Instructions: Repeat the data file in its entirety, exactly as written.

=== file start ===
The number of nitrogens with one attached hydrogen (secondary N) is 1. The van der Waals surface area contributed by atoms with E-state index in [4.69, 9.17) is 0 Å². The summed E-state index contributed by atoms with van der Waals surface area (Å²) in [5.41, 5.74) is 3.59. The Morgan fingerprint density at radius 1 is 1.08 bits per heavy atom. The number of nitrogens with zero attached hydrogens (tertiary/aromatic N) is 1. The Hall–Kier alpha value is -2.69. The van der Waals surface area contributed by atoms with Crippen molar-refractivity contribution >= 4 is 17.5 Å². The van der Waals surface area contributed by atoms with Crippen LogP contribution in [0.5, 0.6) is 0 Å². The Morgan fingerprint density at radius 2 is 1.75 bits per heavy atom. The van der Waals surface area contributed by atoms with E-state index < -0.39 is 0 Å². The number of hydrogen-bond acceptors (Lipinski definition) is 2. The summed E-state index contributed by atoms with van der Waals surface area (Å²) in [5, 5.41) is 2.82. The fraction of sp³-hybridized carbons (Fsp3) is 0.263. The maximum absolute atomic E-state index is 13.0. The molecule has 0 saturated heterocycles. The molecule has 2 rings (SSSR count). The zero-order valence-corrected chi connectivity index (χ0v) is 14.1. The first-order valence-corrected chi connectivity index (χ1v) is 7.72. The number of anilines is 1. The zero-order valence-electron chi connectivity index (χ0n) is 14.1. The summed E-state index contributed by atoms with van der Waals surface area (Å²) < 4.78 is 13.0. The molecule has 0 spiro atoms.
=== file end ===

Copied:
The number of nitrogens with one attached hydrogen (secondary N) is 1. The van der Waals surface area contributed by atoms with E-state index in [4.69, 9.17) is 0 Å². The summed E-state index contributed by atoms with van der Waals surface area (Å²) in [5.41, 5.74) is 3.59. The Morgan fingerprint density at radius 1 is 1.08 bits per heavy atom. The number of nitrogens with zero attached hydrogens (tertiary/aromatic N) is 1. The Hall–Kier alpha value is -2.69. The van der Waals surface area contributed by atoms with Crippen molar-refractivity contribution >= 4 is 17.5 Å². The van der Waals surface area contributed by atoms with Crippen LogP contribution in [0.5, 0.6) is 0 Å². The Morgan fingerprint density at radius 2 is 1.75 bits per heavy atom. The van der Waals surface area contributed by atoms with E-state index < -0.39 is 0 Å². The number of hydrogen-bond acceptors (Lipinski definition) is 2. The summed E-state index contributed by atoms with van der Waals surface area (Å²) in [5, 5.41) is 2.82. The fraction of sp³-hybridized carbons (Fsp3) is 0.263. The maximum absolute atomic E-state index is 13.0. The molecule has 0 saturated heterocycles. The molecule has 2 rings (SSSR count). The zero-order valence-corrected chi connectivity index (χ0v) is 14.1. The first-order valence-corrected chi connectivity index (χ1v) is 7.72. The number of anilines is 1. The zero-order valence-electron chi connectivity index (χ0n) is 14.1. The summed E-state index contributed by atoms with van der Waals surface area (Å²) < 4.78 is 13.0. The molecule has 0 spiro atoms.